In addition to her fantasy trilogy, Fletcher has also produced the award-winning standalone novels Shadow Spinner and Alphabet of Dreams, two books that contain elements of both historical fiction and magical realism. She has also penned the historical novel Walk across the Sea, as well as a picture book titled Dadblamed Union Army Cow. Based on a true story in which a Union soldier is followed into war by his family's cow, Dadblamed Union Army Cow was praised by Booklist critic Debbie Carton as a "well-constructed … read aloud." Praising Fletcher's narrative style, a Kirkus Reviews writer noted that the homespun tale "engages the reader and captures just the right tone without caricaturizing or sensationalizing" the wartime event.
Born in Pasadena, California, in 1951, Fletcher and her family moved to Ohio when she was seven years old. She had dreamed of being a writer ever since she entered the third grade. "Back then my name was Susan Clemens," she once explained to SATA. "One day my teacher told us about a famous author named Mark Twain, whose real name was Samuel Clemens, [and] whose daughter's name was Susan. It was fate, I thought. I decided not to become the daughter of a famous author (which is impossible to arrange), but to become a famous author myself (which is difficult enough)."
Returning to California in sixth grade, Fletcher graduated from high school in 1969, having spent her senior year as fiction editor of her school's literary magazine. She enrolled at the University of California at Santa Barbara and earned her bachelor's degree in English. She then moved to Michigan, where she earned her master's degree in English from the University of Michigan. After a move to Colorado, Fletcher got a job with a local advertising agency and met her soon-to-be husband, Jerry, whom she married in 1977. Moving again, this time to Minneapolis, Minnesota, she put her writing talent to work creating copy for radio advertisements, work she enjoyed and was good at. After her husband's job relocated the couple to Portland, Oregon, Fletcher planned to look for a similar position, but those plans changed when she discovered that she and her husband would soon be having a child. Magazine writing became her new focus—it was something Fletcher could do from home—and from there it was a short step to becoming a children's-book writer.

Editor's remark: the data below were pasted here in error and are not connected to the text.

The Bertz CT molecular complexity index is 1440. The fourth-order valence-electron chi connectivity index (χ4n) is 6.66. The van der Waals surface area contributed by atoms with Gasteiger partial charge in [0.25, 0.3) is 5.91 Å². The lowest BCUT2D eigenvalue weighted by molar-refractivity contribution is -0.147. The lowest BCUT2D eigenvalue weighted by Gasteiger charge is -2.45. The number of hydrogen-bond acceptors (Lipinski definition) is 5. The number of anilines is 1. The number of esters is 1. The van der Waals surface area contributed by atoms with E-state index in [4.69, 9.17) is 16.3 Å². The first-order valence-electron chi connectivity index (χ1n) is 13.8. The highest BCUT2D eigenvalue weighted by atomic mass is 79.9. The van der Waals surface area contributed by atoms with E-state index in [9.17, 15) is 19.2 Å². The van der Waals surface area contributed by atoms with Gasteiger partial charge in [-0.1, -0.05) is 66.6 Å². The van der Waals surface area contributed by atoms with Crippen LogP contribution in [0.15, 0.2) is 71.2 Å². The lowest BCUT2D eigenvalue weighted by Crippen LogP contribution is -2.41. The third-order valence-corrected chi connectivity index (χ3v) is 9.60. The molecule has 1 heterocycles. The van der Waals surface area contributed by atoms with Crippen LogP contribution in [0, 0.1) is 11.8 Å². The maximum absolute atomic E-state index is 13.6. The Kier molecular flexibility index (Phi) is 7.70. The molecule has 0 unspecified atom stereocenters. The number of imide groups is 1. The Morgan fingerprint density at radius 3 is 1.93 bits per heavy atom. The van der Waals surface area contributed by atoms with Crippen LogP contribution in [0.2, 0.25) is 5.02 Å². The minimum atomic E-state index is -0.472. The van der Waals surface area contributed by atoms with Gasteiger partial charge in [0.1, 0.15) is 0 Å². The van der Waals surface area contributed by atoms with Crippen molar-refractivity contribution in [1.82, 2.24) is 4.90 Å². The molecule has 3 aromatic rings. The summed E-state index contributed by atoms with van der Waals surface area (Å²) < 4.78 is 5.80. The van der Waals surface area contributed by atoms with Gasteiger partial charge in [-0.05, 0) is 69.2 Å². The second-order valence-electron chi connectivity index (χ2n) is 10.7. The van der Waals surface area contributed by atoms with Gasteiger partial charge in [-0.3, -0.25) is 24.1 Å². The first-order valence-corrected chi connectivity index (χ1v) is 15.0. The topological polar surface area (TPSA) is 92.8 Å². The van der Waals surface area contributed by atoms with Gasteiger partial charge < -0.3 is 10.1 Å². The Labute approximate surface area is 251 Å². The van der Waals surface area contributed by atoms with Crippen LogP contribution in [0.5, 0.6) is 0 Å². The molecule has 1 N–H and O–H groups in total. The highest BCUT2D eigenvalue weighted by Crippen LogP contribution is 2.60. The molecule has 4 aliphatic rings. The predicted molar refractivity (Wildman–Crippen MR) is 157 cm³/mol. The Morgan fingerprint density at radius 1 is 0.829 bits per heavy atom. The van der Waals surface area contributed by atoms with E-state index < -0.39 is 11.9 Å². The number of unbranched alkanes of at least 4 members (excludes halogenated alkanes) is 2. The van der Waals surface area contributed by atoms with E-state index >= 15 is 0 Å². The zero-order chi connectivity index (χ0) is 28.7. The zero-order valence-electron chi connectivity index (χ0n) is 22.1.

Fletcher's first novel for young readers, 1988's The Haunting Possibility, was inspired by Oregon's Lake Oswego area and the practice of draining the lake each winter to allow dock repairs to be made. Learning the nuances of characterization and plotting as she went, Fletcher completed the manuscript and sent it to almost twenty publishers before it was accepted. She quickly involved herself in a local group of children's writers, meeting several editors and gaining constructive criticism of her work in the process.
"While I was sending out The Haunting Possibility, an idea began to tease at the edges of my mind," Fletcher wrote in an essay published in Something about the Author Autobiography Series (SAAS), discussing the inspiration for her "Dragon Chronicles" trilogy. As she recalled, her town librarian "directed me to some really fine fantasy novels for children, and I began to be drawn to that genre." Working in the fantasy genre also allowed Fletcher to address the portrayal of female protagonists in typical fairy tales. "The typical fairy-tale heroine would sit around being beautiful, singing nicely, and being kind to birds and animals until her boyfriend—The Prince—came along and solved all her problems for her," the author explained. That type of character was not one Fletcher cared to perpetuate, and in her next novel she "decided to write a story about a girl who had the courage to solve her own problems." Thinking back to her own early teens, Fletcher hit upon the one task that had required extraordinary amounts of courage, fortitude, bravery, patience, and just plain hard work: babysitting the notorious La Rue kids, four unruly boys who lived on Fletcher's street when she was young.